I don't know. If you have a constraint, there is a lot of ego-less ingenuity that can go into dealing with the constraint. A lot is just figuring out what is essential to a game's playability, and what is fluff. With a tight constraint, one is forced to make merciless design decisions. Nowadays, with tons of RAM and processor speed, there is no need for self-discipline. Or rather, one can't use "limited resources" as an excuse to triage one's ever-so-precious ideas. So, it is easy to get into endless development trying to realize every idea. ("You are only limited by your imagination" -- NOT a quote or concept that I buy into!)

Truly, having something like the Ludum Dare challenge is liberating in a strange way. Having been there/done that kind of sort of, I am less motivated to give LD a go, myself. But I can see where it is a great experience, to program in a tightly constrained environment as relief from the normal where one can drown in the abundance of resources.

There was a really good talk linked to, from this site. When I find the thread again I will post the link. (It was one I "appreciated". Maybe there is a way to track back to one's appreciations? Will look...) The speaker talks about three main constraints in programming: (1) memory, (2) cpu speed, (3) life energy.
[Here it is! Thanks Ultroman! http://www.java-gaming.org/topics/memory-then-and-now/27081/msg/241286/view.html#msg241286]

And it is true, I think, that it is easier to live under these constraints when they are imposed upon us, than to accept that one does not have unlimited life energy.

"Greetings my friends! We are all interested in the future, for that is where you and I are going to spend the rest of our lives!" -- The Amazing Criswell
Offline coltonoscopy

Junior Member


Medals: 2



« Reply #22 - Posted 2012-08-11 06:44:19 »

philfrei,

Damn, what an interesting story! I think you may be talking about something I read from Cas, and I particularly remember the function of life energy part, which resounded pretty well with me. Another thing he said were optimizations during the process of the game's development were usually a waste of time, which I thought was pretty nice to hear too. I figure he was referring to more fine-tuned adjustments than to major tunings, though.

I'm impressed with your history! That's truly amazing. Having only replied to that one post of yours and seen you around on the forums a little, I'd never have thought you had so much experience; it's an honor! It must be a blessing and a curse to have come from the days when there were such constraints and then having plenty of everything that used to be scarce. I could imagine there were a lot of habits that stuck with you!

Colton

Straight flippin.
Offline Roquen
« Reply #23 - Posted 2012-08-11 06:54:31 »

IHMO not enough of the newer generations of programmers understand hardware, so they can't:  "write high level, think low level".
Offline ReBirth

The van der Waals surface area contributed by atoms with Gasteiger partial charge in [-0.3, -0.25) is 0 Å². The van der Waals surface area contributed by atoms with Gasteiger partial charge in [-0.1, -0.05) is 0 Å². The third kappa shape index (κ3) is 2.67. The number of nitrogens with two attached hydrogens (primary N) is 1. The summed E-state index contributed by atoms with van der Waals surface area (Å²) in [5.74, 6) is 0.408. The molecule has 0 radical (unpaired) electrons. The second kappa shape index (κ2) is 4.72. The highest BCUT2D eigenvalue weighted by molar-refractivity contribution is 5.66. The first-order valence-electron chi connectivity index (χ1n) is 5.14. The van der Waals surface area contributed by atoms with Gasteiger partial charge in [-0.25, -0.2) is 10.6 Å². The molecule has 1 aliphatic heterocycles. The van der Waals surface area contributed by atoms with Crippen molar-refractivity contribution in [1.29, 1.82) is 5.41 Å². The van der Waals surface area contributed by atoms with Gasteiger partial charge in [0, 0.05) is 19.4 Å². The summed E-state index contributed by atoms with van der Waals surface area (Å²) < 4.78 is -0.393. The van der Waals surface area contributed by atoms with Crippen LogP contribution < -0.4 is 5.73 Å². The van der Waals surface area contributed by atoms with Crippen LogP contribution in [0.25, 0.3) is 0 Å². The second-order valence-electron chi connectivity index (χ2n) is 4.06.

« Reply #24 - Posted 2012-08-11 06:56:59 »

@Roquen
That may be applied to engine/library designer, how about the user?

Offline coltonoscopy

Junior Member


Medals: 2



« Reply #25 - Posted 2012-08-11 07:03:25 »

IHMO not enough of the newer generations of programmers understand hardware, so they can't:  "write high level, think low level".
A particular example I was intrigued about was the fact that the Atari 2600 had 128 bytes of memory... bytes! That'd be four of Java's ints! Of course, what variables they did use were probably much smaller. I was just trying to wrap my head around how I could write a game like Adventure or Pitfall or some game of equal caliber while keeping such a low volume of information in memory. From what I also read, however, cartridges came often with memory extensions built in to help with that issue, but even still.... it's astounding. It makes me want to fire up an emulator and get to work coding for consoles and computers of old just to acquire that experience. Actually, I do have the Gameboy SDK that I was tinkering with in C a while back; perhaps I can fire that puppy back up ;]

Colton

Straight flippin.
Offline Riven
« League of Dukes »

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« Reply #26 - Posted 2012-08-11 07:34:42 »

128 bytes of memory... bytes! That'd be four of Java's ints!
bits are not bytes. 128 bytes are 32 java ints.

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Offline Roquen
« Reply #27 - Posted 2012-08-11 07:40:39 »

And all the memory was for state data (remember there's a ROM).  You might put some code in RAM for self-modify code.
Offline coltonoscopy

Junior Member


Medals: 2



« Reply #28 - Posted 2012-08-11 07:42:39 »

128 bytes of memory... bytes! That'd be four of Java's ints!
bits are not bytes. 128 bytes are 32 java ints.
So let's see, I've made myself look like an idiot 1, 2, at least 3 times today! Cheesy I don't understand what's going on with me. I wasn't thinking when I wrote that post, apparently.

Regardless, 128 bytes is still pretty scarce.  Wink

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Offline coltonoscopy

Junior Member


Medals: 2



« Reply #29 - Posted 2012-08-11 07:46:24 »

And all the memory was for state data (remember there's a ROM).  You might put some code in RAM for self-modify code.
True. Ordinarily I'd say something pertinent right here, but the trend so far today has been whenever my mouth opens, garbage and feces spill out Wink